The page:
Intellectual Merit: Every cell in an organism carries the same sets of genes. However different cells perform different functions because only subsets of genes are activated in each cell. One way that cells activate specific sets of genes is by chemically modifying particular pieces of DNA. This project investigates how one such modification, DNA methylation, affects development in the honeybee. Honeybees are well-known social insects and represent important species for studying DNA methylation because of their ecological and economic importance. In addition, the differentiation of honeybee castes represents one of the most spectacular examples of developmental plasticity: queens and workers arise from the same genes through differential gene activation mediated by DNA methylation. Consequently, determining how DNA methylation affects development in honeybees would help link specific molecular mechanisms to the production of different developmental forms and provide insight into the factors affecting social behavior.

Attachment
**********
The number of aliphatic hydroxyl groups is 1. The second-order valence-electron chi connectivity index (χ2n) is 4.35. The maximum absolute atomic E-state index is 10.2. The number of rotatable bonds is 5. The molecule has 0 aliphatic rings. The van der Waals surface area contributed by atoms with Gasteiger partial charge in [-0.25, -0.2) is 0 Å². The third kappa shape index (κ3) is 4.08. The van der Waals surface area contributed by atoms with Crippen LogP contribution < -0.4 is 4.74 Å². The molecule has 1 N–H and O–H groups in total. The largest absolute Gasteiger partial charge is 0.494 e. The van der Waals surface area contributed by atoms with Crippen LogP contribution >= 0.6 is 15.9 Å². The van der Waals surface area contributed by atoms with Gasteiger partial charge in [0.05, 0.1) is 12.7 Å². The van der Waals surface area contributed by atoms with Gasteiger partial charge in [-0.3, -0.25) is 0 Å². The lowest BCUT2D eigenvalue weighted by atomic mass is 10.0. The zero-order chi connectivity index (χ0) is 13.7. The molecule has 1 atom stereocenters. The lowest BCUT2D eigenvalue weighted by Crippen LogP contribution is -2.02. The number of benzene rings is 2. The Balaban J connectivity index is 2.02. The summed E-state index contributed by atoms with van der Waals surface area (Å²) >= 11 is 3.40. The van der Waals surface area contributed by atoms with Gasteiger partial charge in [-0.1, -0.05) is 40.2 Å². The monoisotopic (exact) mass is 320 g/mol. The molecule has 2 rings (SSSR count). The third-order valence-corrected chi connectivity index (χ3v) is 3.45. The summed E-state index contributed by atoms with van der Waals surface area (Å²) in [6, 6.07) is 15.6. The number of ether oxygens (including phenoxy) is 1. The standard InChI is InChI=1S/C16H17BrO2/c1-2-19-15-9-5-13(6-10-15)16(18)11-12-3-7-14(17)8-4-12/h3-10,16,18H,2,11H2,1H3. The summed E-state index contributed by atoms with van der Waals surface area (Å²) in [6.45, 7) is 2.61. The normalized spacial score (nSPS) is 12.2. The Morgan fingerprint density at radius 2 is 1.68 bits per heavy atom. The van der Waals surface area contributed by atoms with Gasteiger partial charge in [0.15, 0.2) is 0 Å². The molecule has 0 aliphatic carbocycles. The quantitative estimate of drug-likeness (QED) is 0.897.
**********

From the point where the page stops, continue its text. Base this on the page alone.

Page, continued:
Broader Impacts: This project will result in several broader impacts to society. For example, undergraduate and graduate students will be trained in integrative multidisciplinary research. Research findings will also be implemented in university classes and laboratories. Moreover, research findings will be disseminated through popular press and scientific meetings thereby increasing scientific literacy. Finally, because honeybees are critical species for pollinating crops, these studies will contribute to improving agricultural outcomes in the United States.
|Effective start/end date||3/1/10 → 2/28/15|
- National Science Foundation: $261,822.00